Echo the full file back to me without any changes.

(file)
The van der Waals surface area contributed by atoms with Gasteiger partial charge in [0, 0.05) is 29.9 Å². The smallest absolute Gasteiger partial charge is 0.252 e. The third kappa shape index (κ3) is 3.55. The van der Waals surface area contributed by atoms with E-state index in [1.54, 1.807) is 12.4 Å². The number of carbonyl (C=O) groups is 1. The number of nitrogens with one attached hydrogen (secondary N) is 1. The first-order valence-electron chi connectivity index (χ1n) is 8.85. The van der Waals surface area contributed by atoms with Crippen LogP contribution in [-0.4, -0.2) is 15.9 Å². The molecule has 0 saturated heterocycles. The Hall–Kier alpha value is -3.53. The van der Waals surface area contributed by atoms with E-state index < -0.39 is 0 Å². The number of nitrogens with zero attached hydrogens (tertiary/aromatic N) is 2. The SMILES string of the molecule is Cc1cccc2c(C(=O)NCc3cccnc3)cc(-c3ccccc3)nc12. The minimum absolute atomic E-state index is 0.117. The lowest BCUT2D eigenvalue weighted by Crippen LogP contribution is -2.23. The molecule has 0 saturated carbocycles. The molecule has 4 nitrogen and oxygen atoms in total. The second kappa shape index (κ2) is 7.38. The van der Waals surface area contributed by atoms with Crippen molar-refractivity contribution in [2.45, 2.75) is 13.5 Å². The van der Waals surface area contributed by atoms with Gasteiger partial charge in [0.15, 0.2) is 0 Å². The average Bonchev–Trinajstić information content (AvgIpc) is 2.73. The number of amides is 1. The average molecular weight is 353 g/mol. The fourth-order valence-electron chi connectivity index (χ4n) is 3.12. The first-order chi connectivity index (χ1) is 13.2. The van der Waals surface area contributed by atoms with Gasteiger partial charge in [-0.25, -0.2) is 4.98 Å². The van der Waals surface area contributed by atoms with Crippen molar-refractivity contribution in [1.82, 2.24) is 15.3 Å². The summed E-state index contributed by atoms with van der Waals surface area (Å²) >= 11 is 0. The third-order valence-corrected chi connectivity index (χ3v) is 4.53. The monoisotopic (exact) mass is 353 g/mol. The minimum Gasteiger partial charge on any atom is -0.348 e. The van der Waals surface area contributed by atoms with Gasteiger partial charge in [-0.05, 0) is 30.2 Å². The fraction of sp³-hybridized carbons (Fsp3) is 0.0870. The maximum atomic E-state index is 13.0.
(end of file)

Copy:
The van der Waals surface area contributed by atoms with Gasteiger partial charge in [0, 0.05) is 29.9 Å². The smallest absolute Gasteiger partial charge is 0.252 e. The third kappa shape index (κ3) is 3.55. The van der Waals surface area contributed by atoms with E-state index in [1.54, 1.807) is 12.4 Å². The number of carbonyl (C=O) groups is 1. The number of nitrogens with one attached hydrogen (secondary N) is 1. The first-order valence-electron chi connectivity index (χ1n) is 8.85. The van der Waals surface area contributed by atoms with Crippen LogP contribution in [-0.4, -0.2) is 15.9 Å². The molecule has 0 saturated heterocycles. The Hall–Kier alpha value is -3.53. The van der Waals surface area contributed by atoms with E-state index < -0.39 is 0 Å². The number of nitrogens with zero attached hydrogens (tertiary/aromatic N) is 2. The SMILES string of the molecule is Cc1cccc2c(C(=O)NCc3cccnc3)cc(-c3ccccc3)nc12. The minimum absolute atomic E-state index is 0.117. The lowest BCUT2D eigenvalue weighted by Crippen LogP contribution is -2.23. The molecule has 0 saturated carbocycles. The molecule has 4 nitrogen and oxygen atoms in total. The second kappa shape index (κ2) is 7.38. The van der Waals surface area contributed by atoms with Crippen molar-refractivity contribution in [2.45, 2.75) is 13.5 Å². The van der Waals surface area contributed by atoms with Gasteiger partial charge in [0.15, 0.2) is 0 Å². The average Bonchev–Trinajstić information content (AvgIpc) is 2.73. The number of amides is 1. The average molecular weight is 353 g/mol. The fourth-order valence-electron chi connectivity index (χ4n) is 3.12. The first-order chi connectivity index (χ1) is 13.2. The van der Waals surface area contributed by atoms with Gasteiger partial charge in [-0.25, -0.2) is 4.98 Å². The van der Waals surface area contributed by atoms with Crippen molar-refractivity contribution in [1.82, 2.24) is 15.3 Å². The summed E-state index contributed by atoms with van der Waals surface area (Å²) >= 11 is 0. The third-order valence-corrected chi connectivity index (χ3v) is 4.53. The monoisotopic (exact) mass is 353 g/mol. The minimum Gasteiger partial charge on any atom is -0.348 e. The van der Waals surface area contributed by atoms with Gasteiger partial charge in [-0.05, 0) is 30.2 Å². The fraction of sp³-hybridized carbons (Fsp3) is 0.0870. The maximum atomic E-state index is 13.0.